The House of Love's small catalog works a small bit of magic that sounds not unlike New Order or Echo and the Bunnymen: a pleasant sound that's always agreeable for your soft side in the dark' woozy, cocky vocals; and shimmering guitar lines. The late UK DJ John Peel saw something with The House of Love that many listeners didn't (hence the band's little-heard death rattle in 1994).
In the liner notes, he writes about how "on" this band got live, and these sessions are clean, spotless proof of a tightness. We glimpse this with cheeky lyrics about "The Beatles and the Stones" making it feel good to be alone. Disc two slackens a bit, but the breezy rush of the first carries the weight. Deep beneath "Nothing to Me" is strobe-light ambiance predicting the Editors and a bass line funkier than Andy Rourke's. "Love in a Car," with any justice, could've played in "Pretty in Pink." These Peel Sessions are documents of a time where there were many bands catering to 24-hour party people and it all sounded good to them.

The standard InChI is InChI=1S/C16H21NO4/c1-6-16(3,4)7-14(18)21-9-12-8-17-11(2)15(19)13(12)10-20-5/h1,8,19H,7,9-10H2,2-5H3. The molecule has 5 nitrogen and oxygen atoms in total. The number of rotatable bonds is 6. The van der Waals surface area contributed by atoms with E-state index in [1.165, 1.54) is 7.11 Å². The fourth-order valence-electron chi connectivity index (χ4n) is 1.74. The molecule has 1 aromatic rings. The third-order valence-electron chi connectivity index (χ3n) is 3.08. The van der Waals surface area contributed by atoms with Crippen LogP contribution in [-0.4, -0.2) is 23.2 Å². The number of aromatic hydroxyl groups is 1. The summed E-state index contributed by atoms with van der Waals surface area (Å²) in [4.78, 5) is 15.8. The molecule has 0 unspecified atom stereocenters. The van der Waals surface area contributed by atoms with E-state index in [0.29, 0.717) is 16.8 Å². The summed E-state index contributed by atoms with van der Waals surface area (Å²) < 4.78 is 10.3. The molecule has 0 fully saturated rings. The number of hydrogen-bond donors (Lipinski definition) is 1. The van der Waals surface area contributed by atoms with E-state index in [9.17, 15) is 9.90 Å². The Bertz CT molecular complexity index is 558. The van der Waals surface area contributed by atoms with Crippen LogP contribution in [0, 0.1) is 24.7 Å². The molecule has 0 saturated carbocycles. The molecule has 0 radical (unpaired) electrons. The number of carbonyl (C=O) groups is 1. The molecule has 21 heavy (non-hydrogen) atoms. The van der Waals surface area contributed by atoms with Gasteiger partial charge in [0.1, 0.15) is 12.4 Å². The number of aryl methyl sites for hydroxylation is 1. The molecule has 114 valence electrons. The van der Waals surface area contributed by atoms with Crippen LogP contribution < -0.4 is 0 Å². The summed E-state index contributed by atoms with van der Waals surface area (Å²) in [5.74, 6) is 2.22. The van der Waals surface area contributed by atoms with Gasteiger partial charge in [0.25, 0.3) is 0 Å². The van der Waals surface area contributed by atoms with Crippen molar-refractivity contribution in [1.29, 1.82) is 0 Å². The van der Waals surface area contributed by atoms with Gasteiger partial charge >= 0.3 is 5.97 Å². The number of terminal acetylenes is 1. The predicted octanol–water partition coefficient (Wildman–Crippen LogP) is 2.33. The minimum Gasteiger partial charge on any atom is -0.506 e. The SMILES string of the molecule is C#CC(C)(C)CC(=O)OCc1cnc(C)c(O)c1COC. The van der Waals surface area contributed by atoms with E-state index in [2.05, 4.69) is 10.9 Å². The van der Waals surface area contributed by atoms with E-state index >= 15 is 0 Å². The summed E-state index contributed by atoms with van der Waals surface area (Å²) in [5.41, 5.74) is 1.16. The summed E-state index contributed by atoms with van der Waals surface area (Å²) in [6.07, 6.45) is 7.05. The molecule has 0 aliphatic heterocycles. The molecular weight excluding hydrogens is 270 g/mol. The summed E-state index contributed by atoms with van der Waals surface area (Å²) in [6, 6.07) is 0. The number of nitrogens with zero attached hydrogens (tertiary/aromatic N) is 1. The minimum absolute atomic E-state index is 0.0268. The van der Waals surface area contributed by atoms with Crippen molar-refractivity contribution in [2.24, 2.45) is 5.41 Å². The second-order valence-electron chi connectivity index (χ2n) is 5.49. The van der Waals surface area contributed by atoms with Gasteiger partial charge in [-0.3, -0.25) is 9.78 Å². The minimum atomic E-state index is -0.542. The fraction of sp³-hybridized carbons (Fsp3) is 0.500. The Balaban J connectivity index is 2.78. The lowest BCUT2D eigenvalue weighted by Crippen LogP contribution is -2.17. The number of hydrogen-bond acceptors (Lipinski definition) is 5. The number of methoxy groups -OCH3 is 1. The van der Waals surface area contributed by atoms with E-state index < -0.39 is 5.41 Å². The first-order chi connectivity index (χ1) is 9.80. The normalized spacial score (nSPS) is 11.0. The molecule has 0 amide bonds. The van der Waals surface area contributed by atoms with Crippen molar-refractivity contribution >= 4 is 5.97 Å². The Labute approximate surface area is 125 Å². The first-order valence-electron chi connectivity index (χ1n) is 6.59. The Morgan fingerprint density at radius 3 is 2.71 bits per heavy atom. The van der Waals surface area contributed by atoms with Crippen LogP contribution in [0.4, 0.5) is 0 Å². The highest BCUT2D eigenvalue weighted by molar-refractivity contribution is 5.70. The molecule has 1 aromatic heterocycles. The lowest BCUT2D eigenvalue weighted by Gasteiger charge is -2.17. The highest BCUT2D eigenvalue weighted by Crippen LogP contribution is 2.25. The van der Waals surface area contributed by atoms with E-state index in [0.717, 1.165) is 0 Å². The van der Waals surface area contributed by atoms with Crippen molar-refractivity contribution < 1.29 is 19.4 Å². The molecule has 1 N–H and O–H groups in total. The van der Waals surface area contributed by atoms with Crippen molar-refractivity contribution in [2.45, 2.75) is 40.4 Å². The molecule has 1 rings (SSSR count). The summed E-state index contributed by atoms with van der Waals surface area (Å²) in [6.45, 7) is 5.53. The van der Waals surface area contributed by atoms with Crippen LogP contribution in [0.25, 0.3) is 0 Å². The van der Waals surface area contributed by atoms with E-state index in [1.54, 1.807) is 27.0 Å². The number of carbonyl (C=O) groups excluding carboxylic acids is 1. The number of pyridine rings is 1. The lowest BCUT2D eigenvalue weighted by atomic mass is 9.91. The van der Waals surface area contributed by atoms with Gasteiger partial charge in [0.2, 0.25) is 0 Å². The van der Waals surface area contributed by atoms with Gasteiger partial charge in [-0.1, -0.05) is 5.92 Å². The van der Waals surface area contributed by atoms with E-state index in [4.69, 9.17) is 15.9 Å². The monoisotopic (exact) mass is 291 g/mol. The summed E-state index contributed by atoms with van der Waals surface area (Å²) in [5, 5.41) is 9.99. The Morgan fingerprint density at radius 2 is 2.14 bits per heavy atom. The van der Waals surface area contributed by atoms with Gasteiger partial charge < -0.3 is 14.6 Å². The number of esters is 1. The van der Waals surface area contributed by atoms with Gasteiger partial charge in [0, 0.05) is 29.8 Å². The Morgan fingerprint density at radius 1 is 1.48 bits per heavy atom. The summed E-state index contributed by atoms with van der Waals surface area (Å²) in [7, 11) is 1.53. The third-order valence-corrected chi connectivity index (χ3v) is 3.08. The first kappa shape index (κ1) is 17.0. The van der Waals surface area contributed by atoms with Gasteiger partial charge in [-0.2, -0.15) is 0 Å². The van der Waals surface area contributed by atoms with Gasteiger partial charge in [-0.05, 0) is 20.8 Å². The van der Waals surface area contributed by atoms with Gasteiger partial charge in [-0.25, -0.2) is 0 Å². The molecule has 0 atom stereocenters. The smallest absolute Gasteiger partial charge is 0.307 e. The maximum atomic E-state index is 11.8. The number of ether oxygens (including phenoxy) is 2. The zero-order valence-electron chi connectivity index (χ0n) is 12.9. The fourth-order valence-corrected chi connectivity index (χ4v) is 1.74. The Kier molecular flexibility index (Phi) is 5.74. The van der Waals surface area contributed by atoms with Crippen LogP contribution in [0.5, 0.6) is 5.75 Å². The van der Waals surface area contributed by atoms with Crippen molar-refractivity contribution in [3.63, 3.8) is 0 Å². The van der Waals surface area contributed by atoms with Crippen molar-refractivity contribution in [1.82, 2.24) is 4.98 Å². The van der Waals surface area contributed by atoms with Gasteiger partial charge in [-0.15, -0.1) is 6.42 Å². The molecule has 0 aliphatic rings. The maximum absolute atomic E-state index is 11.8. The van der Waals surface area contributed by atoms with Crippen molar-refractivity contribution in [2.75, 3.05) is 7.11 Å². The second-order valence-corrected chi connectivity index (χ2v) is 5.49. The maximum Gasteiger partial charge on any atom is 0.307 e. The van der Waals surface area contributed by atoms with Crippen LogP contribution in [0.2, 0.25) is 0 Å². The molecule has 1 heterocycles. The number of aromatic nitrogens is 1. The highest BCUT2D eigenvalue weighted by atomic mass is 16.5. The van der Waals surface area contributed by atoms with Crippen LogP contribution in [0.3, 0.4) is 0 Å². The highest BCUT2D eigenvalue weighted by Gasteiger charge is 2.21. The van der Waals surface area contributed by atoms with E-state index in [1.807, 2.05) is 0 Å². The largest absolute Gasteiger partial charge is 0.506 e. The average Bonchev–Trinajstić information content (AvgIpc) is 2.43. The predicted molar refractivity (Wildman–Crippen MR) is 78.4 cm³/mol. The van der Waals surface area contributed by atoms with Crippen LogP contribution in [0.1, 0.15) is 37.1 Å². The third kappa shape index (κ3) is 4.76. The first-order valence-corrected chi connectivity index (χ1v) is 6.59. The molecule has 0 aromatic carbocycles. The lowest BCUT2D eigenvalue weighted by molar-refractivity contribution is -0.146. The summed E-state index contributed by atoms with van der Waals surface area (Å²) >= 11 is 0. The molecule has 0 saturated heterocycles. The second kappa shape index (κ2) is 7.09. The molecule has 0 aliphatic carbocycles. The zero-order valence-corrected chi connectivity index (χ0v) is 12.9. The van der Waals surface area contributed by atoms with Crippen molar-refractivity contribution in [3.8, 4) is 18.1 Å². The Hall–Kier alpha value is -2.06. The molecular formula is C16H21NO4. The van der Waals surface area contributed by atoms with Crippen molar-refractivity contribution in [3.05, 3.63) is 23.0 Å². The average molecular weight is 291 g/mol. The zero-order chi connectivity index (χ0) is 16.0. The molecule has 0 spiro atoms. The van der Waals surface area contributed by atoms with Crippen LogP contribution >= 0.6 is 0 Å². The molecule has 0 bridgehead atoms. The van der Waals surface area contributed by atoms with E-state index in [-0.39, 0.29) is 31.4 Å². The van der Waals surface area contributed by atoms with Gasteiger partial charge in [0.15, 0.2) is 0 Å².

- Preston Jones